Over a 37-year span, retired physician Dr. Nelson Jones served generations of people in his family practice. A humble man, he doesn’t like to talk about himself but he did agree recently to sit down with the Sun to share some about his life.
Jones grew up in a country setting outside of Center, Texas, where, unbeknownst to him, another person who would also become a part of the Waxahachie medical community, Dr. John Compton, lived in town.
They both would later attend the University of Texas Medical School at Galveston, where Compton was a year ahead of Jones. There, they became friends and, when Jones set up his practice in Waxahachie, Compton was instrumental in making that happen.
Jones was the son of poor sharecropper parents who had little education. They raised chickens, pigs, cows and had a big garden.
“We were poor but we always had plenty to eat and we were a loving family,” he said. “I can remember riding to town with my dad in a wagon where we traded eggs and vegetables for flour, coffee and other needed supplies.”
The elementary school Jones attended was a one-room building that had all of its classes together, with students divided up into a group on each side. Jones was a smart young man – and completed the fifth and sixth grades in one year before advancing to the seventh grade.
He graduated as valedictorian from Shelbyville High School in 1944.
“I was barely 16 when I finished high school,” he said.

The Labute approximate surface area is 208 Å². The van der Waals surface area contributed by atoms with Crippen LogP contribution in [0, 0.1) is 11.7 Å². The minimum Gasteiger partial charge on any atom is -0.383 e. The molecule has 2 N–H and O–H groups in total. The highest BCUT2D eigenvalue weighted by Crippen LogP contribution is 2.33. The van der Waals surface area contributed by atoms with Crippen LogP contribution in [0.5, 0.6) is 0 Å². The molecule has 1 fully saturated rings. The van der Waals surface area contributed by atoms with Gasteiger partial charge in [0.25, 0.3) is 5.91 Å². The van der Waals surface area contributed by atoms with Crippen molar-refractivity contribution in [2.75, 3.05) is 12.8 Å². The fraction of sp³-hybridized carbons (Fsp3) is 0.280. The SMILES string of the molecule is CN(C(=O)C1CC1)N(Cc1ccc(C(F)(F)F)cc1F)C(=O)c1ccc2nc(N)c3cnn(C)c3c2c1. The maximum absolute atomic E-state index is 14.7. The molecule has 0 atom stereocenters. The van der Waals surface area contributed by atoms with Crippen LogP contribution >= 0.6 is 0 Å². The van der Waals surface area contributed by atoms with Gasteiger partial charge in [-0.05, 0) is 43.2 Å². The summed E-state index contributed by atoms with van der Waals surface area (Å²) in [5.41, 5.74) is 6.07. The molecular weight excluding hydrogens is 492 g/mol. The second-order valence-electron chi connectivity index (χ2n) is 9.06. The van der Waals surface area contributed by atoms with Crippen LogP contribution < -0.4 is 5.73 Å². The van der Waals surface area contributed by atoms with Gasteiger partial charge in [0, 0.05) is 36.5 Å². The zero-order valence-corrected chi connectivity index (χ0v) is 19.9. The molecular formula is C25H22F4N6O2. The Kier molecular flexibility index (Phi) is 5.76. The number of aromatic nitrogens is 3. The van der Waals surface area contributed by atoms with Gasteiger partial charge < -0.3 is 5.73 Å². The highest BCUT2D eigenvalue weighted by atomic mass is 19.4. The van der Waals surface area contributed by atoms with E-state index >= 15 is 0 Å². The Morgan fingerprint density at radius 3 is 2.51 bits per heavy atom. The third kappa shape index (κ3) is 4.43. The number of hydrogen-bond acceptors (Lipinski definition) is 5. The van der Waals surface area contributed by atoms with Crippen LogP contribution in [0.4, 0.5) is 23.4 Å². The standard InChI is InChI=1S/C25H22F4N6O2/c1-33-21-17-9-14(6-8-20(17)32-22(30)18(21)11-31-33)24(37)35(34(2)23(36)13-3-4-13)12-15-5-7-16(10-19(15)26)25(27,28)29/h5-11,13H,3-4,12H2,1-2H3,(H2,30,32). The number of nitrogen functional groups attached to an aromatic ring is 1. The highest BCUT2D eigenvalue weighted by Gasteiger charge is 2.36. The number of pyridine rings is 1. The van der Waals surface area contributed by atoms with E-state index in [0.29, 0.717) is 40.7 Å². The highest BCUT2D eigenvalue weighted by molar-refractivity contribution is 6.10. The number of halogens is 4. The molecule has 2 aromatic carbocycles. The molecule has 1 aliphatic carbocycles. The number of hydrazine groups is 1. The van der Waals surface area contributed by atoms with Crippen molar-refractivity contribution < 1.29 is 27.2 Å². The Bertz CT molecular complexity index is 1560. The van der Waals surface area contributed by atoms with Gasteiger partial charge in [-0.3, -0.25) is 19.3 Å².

After high school, Jones wanted to go to college – and he remembers his mother telling him there was no money to pay for him to go.
“I had $10 in my pocket when I graduated,” he said, noting there wasn’t any student loan program at the time.
“I told her I was going to college,” he said and, with a small scholarship he received from his high school, he enrolled at Stephen F. Austin University in Nacogdoches.
The small scholarship wasn’t enough for all of his expenses so Jones had to work his way through college.
“I went to work for a funeral home working from 6 p.m. until 6 a.m.,” he said. “They provided a small room for me to live in. I attended classes during the day.
“I started out at the funeral home for $35 a month doing janitorial work and grounds keeping. Later, I began answering ambulance calls. As I began receiving more assignments, I got pay raises. I started helping with the embalming process and that is what initially got me interested in the medical profession.